Although Neil survived the separation of Aardvark Vanaheim titles, it only lasted 15 issues, the last of which came out in 1988. This did not mean the end of Neil.  Between the years of 1988 to 1993, Neil the horse was optioned in Hollywood and Saba began taking Neil in all possible directions.

Saba was pursuing three avenues of publication: the stage musical, the graphic novel and the TV series. In September of 1993, all three were rejected. It was at this point Saba decided to abandon hopes of developing Neil the Horse and began to pursue other options. During this time he had been living in San Francisco for five years, and had begun to realize his transsexual transition. By the end of 1994, this transition was completed, and Saba began a new life as Katherine Collins. During the rest of her new life, she no longer pursued comics, either as a journalist or creator until recently. In August 2013, Collins was inducted into the Shuster Award Hall of Fame and Hermes picked up the rights to reprint the collection in its entirety.

Currently, Hermes Press is suffering from financial problems and they’re trying to raise the funds in Indiegogo. The restoration complete, these funds will go toward actually printing the book.

Nelvana of the Northern Lights and Triumph Comics

On September 10th, 1939 Canada joined the war effort and made its first independent declaration of war. It maintained its status and position in the war effort but by late 1940, preservation of the Canadian dollar became a priority. In December of 1940 the legislation known as the War Exchange Conservation Act (WECA) was passed and the prohibition of importing luxury goods from outside Canada commenced.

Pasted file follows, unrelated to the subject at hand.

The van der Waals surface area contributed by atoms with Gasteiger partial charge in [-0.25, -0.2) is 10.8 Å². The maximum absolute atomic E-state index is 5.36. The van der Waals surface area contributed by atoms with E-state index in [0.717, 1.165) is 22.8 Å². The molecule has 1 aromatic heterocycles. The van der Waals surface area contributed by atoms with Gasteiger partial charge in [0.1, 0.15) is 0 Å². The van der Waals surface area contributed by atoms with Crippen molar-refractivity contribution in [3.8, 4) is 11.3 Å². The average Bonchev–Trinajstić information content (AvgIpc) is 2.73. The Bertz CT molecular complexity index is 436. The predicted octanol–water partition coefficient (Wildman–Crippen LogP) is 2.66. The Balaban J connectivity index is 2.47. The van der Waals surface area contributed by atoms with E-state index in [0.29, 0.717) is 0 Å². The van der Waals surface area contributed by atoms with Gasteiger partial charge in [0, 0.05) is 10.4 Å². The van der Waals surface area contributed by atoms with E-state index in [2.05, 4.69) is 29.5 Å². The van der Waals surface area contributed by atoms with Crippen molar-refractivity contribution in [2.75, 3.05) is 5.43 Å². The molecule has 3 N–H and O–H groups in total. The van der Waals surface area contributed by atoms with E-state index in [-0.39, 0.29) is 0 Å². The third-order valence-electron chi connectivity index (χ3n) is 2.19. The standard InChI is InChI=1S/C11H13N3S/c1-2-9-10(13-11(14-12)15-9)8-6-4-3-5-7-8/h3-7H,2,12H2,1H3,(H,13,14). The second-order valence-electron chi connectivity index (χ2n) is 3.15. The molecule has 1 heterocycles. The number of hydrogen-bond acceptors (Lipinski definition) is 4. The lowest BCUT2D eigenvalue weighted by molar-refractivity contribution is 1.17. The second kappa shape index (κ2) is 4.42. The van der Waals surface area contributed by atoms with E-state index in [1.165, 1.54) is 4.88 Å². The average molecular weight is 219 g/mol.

Also during this time, the American pulps and comics industry was booming. Some of the most famous current superheroes were well into their own story lines, and children in North America were reading them religiously. However, with the introduction of WECA, American comics were quickly removed from Canadian new stands as they fell under the non-essentials banner.

In the spring of 1941, two Canadian publishers sprang up to fill the void left by American comics which were Maple Leaf Comics and Anglo-American Comics and in the summer of that year, Hillborough Studios and Commercial Signs of Canada (later Bell Features).

Triumph #1Hillborough Studios was created and launched by Adrian Dingle with the assistance of the Kulbach brothers, Rene and Andre. Its only title, Triumph Adventure Comics, debuted in August of 1941 and contained the first appearance of Nelvana of the Northern Lights, also created by Dingle. She continued to be featured in all of Hillborough’s Triumph Adventure Comics up to issue six when Cy Bell of Bell Features purchased the title and the company and merged them with his own. Since then, Bell began publishing the comic from issue seven onward as Triumph Comics. Adrian Dingle was hired as art director for Bell Features but continued to work on the series as sole creator.